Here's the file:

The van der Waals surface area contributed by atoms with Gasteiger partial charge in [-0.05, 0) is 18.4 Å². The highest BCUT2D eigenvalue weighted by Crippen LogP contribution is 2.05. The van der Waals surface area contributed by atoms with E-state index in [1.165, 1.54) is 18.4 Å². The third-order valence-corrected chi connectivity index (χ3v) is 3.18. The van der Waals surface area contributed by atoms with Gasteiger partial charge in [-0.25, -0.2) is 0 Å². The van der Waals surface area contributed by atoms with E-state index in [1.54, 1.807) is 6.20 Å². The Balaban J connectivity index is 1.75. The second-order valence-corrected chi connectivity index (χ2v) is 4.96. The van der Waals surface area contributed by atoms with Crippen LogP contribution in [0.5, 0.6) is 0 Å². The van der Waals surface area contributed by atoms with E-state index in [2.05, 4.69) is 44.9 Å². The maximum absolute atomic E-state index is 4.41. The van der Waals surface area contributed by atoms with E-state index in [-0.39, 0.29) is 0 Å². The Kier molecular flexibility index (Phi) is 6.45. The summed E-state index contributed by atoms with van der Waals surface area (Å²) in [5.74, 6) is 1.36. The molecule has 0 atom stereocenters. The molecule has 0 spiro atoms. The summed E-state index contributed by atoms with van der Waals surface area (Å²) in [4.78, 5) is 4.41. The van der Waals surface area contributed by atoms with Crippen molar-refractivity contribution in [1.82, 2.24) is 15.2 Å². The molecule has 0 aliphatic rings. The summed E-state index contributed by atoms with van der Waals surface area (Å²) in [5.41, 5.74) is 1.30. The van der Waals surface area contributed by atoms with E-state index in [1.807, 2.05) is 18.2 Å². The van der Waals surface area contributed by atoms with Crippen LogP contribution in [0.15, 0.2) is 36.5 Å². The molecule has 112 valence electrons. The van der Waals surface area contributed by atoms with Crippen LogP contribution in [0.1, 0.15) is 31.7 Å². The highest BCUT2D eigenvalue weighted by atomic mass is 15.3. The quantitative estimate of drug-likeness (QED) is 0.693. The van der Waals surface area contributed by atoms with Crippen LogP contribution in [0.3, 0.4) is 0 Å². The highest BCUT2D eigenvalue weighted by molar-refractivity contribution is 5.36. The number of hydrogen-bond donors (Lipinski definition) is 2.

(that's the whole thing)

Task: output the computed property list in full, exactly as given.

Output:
The van der Waals surface area contributed by atoms with Gasteiger partial charge in [-0.05, 0) is 18.4 Å². The highest BCUT2D eigenvalue weighted by Crippen LogP contribution is 2.05. The van der Waals surface area contributed by atoms with E-state index in [1.165, 1.54) is 18.4 Å². The third-order valence-corrected chi connectivity index (χ3v) is 3.18. The van der Waals surface area contributed by atoms with Gasteiger partial charge in [-0.25, -0.2) is 0 Å². The van der Waals surface area contributed by atoms with E-state index in [1.54, 1.807) is 6.20 Å². The Balaban J connectivity index is 1.75. The second-order valence-corrected chi connectivity index (χ2v) is 4.96. The van der Waals surface area contributed by atoms with Crippen LogP contribution in [0.5, 0.6) is 0 Å². The van der Waals surface area contributed by atoms with E-state index in [2.05, 4.69) is 44.9 Å². The maximum absolute atomic E-state index is 4.41. The van der Waals surface area contributed by atoms with E-state index in [-0.39, 0.29) is 0 Å². The Kier molecular flexibility index (Phi) is 6.45. The summed E-state index contributed by atoms with van der Waals surface area (Å²) in [5.74, 6) is 1.36. The molecule has 0 atom stereocenters. The molecule has 0 spiro atoms. The summed E-state index contributed by atoms with van der Waals surface area (Å²) in [4.78, 5) is 4.41. The van der Waals surface area contributed by atoms with Crippen molar-refractivity contribution in [1.82, 2.24) is 15.2 Å². The molecule has 0 aliphatic rings. The summed E-state index contributed by atoms with van der Waals surface area (Å²) in [5.41, 5.74) is 1.30. The van der Waals surface area contributed by atoms with E-state index in [1.807, 2.05) is 18.2 Å². The van der Waals surface area contributed by atoms with Crippen LogP contribution in [0.15, 0.2) is 36.5 Å². The molecule has 112 valence electrons. The van der Waals surface area contributed by atoms with Crippen LogP contribution in [0.1, 0.15) is 31.7 Å². The highest BCUT2D eigenvalue weighted by atomic mass is 15.3. The quantitative estimate of drug-likeness (QED) is 0.693. The van der Waals surface area contributed by atoms with Crippen LogP contribution in [0.3, 0.4) is 0 Å². The highest BCUT2D eigenvalue weighted by molar-refractivity contribution is 5.36. The number of hydrogen-bond donors (Lipinski definition) is 2.